I came late to GTD and was introduced to it by J.B. Rainsberger.
GTD (Getting Things Done) is a system from David Allen published in his book, "Getting Things Done"
I began slowly with the 2-Minute Rule and started using the FollowUpThen.com service. These two things alone proved to provide immediate help with dealing with my e-mail inbox and staying on top of commitments.
The 2-Minute rule goes like this, "When work arrives at your door, if you can’t avoid it and you can do it in two minutes or less, then do it now; otherwise, schedule it for later."
So the first part is easy... if I can do it in 2 minutes, knock it out and be done with it. But the second part is where I needed better tooling. I've always found it difficult to keep track of things I need to do later. I can focus on one thing for days on end and forget everything else that needs my attention. This was a problem I knew I had but not one that I was trying to solve. I was too busy trying to cope with the problem. It was consuming me.
Enter FollowUpThen.com (or fut.io for short).
I learned about this tool after receiving a post from J.B. called, "Change Your Life One Habit at a Time". In this article, he explains how he used this free service to help him establish a new habit into his routine. I found this to be quite intriguing and signed up for the service.
I found it very useful for exactly the situation J.B. brings out in his article but as I explored the use of this simple tool, I saw it had far reaching benefits for me. When I found something in my inbox that I couldn't deal with in 2 minutes, I would forward it to email@example.com and sure enough, I would get that email back to me the next day with clickable links to postpone it if necessary. If that reminder was timely, I would take care of it and that would be the end of it.
FollowUpThen gives you the option to use many version of the email address to get nearly anything you want. I can forward to firstname.lastname@example.org for instance and get that email back at 3pm either today or tomorrow depending on what time I send it.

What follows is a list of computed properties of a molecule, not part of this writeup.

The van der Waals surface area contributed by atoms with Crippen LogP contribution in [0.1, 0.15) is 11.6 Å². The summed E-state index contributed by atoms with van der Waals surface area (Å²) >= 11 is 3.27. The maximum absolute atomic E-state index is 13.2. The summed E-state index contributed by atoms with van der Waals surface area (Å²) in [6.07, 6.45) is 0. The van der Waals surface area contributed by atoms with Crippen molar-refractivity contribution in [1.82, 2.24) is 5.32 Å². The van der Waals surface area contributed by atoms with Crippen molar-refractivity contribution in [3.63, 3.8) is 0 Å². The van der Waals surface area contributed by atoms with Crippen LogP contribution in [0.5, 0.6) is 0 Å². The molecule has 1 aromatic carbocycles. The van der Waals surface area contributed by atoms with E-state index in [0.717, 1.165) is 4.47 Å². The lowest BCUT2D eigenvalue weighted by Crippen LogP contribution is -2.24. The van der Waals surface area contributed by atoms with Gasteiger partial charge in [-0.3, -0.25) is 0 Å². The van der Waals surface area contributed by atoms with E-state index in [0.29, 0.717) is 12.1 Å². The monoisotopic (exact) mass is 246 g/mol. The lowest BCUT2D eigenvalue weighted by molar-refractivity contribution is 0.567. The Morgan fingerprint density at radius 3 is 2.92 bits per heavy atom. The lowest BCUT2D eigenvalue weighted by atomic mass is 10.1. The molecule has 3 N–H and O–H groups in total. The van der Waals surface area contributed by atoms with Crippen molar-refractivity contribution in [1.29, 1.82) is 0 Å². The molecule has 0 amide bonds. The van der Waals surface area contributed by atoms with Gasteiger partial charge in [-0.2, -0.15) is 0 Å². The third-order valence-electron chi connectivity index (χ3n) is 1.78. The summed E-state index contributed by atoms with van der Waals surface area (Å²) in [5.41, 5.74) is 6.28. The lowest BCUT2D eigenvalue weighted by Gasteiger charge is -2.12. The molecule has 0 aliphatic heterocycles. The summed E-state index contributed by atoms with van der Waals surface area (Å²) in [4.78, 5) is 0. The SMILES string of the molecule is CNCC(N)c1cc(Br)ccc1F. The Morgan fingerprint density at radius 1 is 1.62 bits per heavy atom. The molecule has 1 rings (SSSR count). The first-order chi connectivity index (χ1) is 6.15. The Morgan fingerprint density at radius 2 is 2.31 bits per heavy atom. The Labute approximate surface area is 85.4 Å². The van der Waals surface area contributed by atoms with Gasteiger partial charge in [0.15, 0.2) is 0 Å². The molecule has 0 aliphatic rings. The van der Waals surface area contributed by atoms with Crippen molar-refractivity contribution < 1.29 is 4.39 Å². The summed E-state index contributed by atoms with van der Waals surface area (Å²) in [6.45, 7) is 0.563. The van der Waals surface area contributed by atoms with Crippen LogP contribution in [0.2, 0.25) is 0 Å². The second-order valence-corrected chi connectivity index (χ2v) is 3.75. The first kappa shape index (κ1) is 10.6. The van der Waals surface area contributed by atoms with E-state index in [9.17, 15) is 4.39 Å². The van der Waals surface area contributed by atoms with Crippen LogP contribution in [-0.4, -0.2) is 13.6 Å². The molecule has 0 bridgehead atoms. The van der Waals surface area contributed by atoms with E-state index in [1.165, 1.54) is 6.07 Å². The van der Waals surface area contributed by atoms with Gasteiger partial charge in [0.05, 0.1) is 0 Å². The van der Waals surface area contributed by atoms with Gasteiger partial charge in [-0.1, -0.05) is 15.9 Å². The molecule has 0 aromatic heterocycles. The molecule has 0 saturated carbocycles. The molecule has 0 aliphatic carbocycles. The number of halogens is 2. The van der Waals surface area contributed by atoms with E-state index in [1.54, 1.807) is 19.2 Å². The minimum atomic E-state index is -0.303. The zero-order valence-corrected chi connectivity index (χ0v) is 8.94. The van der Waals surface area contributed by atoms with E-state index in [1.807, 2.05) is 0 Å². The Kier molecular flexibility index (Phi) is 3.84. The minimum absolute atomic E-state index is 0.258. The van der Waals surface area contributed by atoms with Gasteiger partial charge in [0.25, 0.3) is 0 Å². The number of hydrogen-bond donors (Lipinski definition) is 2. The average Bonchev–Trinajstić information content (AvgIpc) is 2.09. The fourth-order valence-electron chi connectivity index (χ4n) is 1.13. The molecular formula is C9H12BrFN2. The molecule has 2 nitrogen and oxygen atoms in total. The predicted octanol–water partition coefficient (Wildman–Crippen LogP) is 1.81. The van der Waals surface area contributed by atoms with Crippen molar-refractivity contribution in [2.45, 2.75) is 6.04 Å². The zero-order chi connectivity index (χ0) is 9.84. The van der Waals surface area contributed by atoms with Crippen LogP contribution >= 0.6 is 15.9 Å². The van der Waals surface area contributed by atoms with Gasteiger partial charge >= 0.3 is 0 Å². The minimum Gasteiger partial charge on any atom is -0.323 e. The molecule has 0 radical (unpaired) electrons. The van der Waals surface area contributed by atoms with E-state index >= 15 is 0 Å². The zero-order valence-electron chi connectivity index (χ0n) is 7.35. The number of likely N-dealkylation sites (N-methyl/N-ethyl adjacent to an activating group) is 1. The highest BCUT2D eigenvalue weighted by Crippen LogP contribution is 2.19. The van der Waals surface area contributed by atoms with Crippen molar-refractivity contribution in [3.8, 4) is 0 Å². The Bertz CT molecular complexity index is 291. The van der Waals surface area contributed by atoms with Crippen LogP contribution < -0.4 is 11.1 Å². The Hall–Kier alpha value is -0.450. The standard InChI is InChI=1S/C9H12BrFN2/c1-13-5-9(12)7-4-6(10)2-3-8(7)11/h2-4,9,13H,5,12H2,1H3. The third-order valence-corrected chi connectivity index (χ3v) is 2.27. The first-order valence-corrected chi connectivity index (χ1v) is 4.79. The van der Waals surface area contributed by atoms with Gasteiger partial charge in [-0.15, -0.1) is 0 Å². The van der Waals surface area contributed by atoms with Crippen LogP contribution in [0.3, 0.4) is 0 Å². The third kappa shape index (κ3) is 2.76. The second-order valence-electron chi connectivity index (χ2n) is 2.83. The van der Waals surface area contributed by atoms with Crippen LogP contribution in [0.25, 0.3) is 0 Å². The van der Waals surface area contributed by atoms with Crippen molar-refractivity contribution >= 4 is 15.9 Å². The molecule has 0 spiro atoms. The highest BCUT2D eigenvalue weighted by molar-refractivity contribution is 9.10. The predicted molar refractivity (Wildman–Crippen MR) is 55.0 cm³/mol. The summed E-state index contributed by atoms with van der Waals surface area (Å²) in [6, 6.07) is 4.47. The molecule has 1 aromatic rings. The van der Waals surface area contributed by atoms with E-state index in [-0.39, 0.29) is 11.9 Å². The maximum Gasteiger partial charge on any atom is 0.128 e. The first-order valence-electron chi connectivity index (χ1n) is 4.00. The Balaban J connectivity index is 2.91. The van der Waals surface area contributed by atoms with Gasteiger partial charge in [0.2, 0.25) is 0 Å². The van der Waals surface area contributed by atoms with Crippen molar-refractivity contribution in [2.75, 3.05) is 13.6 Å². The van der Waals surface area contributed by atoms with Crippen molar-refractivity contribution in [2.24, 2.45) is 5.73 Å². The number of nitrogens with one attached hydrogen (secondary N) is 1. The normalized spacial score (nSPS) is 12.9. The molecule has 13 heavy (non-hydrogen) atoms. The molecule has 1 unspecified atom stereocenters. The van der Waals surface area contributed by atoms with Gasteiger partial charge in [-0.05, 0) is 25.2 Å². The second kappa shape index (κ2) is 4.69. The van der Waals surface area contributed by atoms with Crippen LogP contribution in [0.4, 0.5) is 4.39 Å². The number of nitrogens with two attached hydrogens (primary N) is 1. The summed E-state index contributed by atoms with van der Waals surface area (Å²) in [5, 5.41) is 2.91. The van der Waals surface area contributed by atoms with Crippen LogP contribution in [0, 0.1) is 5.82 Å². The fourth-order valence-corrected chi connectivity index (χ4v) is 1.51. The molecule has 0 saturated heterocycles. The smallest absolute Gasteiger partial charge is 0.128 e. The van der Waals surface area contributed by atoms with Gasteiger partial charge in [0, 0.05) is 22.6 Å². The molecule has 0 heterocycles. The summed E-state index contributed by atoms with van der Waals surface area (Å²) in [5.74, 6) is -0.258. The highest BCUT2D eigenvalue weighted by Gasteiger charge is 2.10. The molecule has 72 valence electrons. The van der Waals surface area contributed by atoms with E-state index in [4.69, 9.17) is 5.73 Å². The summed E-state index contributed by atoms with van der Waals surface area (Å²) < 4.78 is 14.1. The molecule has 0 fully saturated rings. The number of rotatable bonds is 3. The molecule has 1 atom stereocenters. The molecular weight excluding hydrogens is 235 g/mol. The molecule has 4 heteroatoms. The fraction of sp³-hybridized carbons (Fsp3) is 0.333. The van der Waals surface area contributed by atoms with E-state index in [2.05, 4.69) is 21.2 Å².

I can also add one of these in my BCC field on an email. Let's say you need my help and send me an email. I reply, "Thanks for the email. I'll get back to you later today on this." I don't want to forget that I told you that so I add a BCC to email@example.com and BAM... two hours later... after I'd long forgotten that I'd promised to get back to you, I have a reminder.
This has removed a lot from the back of my mind which would nag me at night and it has also made me more reliable with people I make commitments too. This builds trust and confidence. I can't stress the importance of this enough.
If you want to remind both yourself and the person you are sending the email to, you can put it in the CC field instead. So if I send you an email saying, "Let's talk about this tomorrow at around 3", I can add a CC address for firstname.lastname@example.org and we'll both get a reminder in our inboxes an hour before that time.
So the next challenge was J.B.'s post on "Get Stuff Out of Your Head: Now!" This was something I'd seen him demonstrate in his "Worlds Best Intro to TDD" course. I experimented with best ways to accomplish this and have always had a problem with pens and paper. Keeping them handy was always a problem for me and the more I come into contact with paper the less it likes to work when I want to write on it. This has always been an issue for me and must have something to do with natural oils in my skin or the type of paper that I tend to have... maybe the pen. I've tried many things and have always been frustrated by that.
The solution I came up with was the Remarkable Paper eInk Tablet. While this was pricey, it proved to be easy to keep with me, quick to use, never ran out of paper, and I could use it to get things out of my head quickly so that I could review and process those notes (later to become one of my GTD inboxes) later.
Any and all of these things could prove helpful to you if you are wrestling with any of the same issues. When I have some time I'll write up my experience with the David Allen book, "Getting Things Done"
This was when these first few helpful steps were kicked into high gear and started freeing me up to think about what else I could be doing better.